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AX  IRISH  TRAGEDY
of a young and vigorous nation which had yet to outgrow its
morbid addiction to senatorial oratory and Fourth of July
verbal fireworks.
Quaternions has too long a history for the whole story to be
told here. Even Gauss with his anticipation of 1817 was not the
first in the field: Euler preceded him with an isolated result
which is most simply interpreted in terms of quaternions. The
origin of quaternions may go back even farther than this, for
Augustus de Morgan once half-jokingly offered to trace their
history for Hamilton from the ancient Hindus to Queen Vic-
toria. However, we need glance here only at the lion's share in
the invention and consider briefly what inspired Hamilton.
The British school of algebraists, as will be seen in the chapter
on Boole, put common algebra on its own feet during the first
half of the nineteenth century. Anticipating the currently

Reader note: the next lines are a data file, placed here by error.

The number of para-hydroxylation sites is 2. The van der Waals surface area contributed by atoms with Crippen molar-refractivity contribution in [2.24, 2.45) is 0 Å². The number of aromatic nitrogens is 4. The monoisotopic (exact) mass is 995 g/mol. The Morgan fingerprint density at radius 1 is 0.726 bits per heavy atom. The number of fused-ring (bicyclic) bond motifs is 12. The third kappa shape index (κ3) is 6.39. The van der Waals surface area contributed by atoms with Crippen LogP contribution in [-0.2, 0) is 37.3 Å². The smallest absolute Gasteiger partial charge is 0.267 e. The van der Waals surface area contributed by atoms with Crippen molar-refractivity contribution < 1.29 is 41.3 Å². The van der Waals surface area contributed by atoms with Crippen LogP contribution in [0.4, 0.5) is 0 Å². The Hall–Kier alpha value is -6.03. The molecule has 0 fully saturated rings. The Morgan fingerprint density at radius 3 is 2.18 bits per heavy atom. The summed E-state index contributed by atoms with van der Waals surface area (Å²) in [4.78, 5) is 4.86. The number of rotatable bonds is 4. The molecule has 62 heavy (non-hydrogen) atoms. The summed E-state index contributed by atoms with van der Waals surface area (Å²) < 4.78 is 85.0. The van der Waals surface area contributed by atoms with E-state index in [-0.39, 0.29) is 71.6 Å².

accepted procedure in developing any branch of mathematics
carefully and rigorously they founded algebra postulationally.
Before this, the various kinds of 'numbers' - fractions, nega-
tives, irrationals - which enter mathematics when it is assumed
that all algebraic equations have roots, had been allowed to
function on precisely the same footing as the common positive
integers which were so staled by custom that all mathemati-
cians believed them to be 'natural' and in some vague sense
completely understood - they are not, even to-day, as will be
seen when the work of Georg Cantor is discussed. This naive
faith in the self-consistency of a system founded on the blind,
formal juggling of mathematical symbols may have been
sublime but it was also slightly idiotic. The climax of this
credulity was reached in the notorious principle of permanence
of form, which stated in effect that a set of rules which yield
consistent results for one kind of numbers - say the positive
integers - will continue to yield consistency when applied to any
other kind - say the imaginaries - even when no interpretation
of the results is evident. It does not seem surprising that this
faith in the integrity of meaningless symbols frequently led to
absurdity.
The British school changed all this, although they were
unable to take the final step andprore that their postulates for
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